“It can be quite a challenge when you’re facing 14 teenagers with burners and bowls of eggs learning how to make an omelette,” he said.
In addition to his two culinary-arts classes, he runs a nutrition class. He raised a lot of eyebrows when he told the class there is nothing wrong with junk food if you make it yourself. He then showed them how to take a chicken breast, dredge it in panko crumbs, fry it in canola oil, and prepare a fresh dipping sauce. They were amazed.
One experiment was designed to show how shopping the peripheries of a supermarket was much healthier than walking down the center aisles picking one box of processed food after another. To illustrate his point, he made apple strudel in class and compared it with the frozen toaster strudel his students were familiar with. They put each on a plate, covered them and left them sitting for a month. When they took off the covers, the homemade strudel had mold from bacteria all over it. The toaster strudel hadn’t changed appearance. The conclusion: “If bacteria didn’t recognize it as food, why would you want to eat it?”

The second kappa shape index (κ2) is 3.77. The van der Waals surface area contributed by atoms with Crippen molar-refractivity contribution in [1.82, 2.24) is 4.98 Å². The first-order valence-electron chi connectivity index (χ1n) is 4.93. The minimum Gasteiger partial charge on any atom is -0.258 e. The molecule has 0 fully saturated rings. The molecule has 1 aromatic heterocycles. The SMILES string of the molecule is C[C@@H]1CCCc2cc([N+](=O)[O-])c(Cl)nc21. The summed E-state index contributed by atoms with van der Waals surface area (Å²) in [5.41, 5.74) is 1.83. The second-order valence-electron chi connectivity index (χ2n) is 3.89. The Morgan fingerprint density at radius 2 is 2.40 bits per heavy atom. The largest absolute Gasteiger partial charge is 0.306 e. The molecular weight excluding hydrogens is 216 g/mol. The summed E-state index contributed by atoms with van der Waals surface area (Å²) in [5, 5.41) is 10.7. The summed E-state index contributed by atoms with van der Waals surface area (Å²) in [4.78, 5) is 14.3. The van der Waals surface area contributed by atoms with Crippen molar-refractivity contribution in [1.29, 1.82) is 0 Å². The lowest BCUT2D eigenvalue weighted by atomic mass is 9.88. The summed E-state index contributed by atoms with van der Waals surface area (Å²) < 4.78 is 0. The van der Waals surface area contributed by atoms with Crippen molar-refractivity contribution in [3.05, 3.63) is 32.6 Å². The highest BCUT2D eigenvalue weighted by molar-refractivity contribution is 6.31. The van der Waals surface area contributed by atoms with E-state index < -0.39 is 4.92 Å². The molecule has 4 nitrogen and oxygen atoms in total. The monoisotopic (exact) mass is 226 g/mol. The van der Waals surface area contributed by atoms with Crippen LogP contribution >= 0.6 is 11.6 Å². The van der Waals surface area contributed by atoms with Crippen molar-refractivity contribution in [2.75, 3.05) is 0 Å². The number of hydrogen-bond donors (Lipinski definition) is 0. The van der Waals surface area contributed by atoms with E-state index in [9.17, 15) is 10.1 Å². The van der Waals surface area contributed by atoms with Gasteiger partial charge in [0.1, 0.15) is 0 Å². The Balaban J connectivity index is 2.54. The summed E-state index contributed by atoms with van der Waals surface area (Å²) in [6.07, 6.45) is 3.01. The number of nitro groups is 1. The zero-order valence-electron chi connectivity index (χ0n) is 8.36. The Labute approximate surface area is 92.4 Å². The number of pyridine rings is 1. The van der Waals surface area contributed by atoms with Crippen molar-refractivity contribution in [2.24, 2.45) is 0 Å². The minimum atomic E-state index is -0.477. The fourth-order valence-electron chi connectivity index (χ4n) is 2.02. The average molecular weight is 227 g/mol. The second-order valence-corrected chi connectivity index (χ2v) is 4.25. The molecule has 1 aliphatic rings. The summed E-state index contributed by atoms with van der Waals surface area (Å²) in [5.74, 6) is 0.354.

These innovative methods to teaching get Proch excited. He tells his students that even if only a few of them go on to become chefs, his goal is still to teach them how to cook for themselves and their family, a valuable life skill.
Proch isn’t ready to completely hang up his apron in the summer. After 32 years cooking professionally, he hopes to do private dinners at homes, most likely taking along one of his students as a helper. And he plans on pursuing his other passion, singing and playing the drums in his band, Cranberry Alarm Clock.
“Who knows, I might get hired to cook a dinner and then provide some musical entertainment as well," he said. ///
Terry Pommett is a photojournalist who splits his time between Nantucket and the Philippines.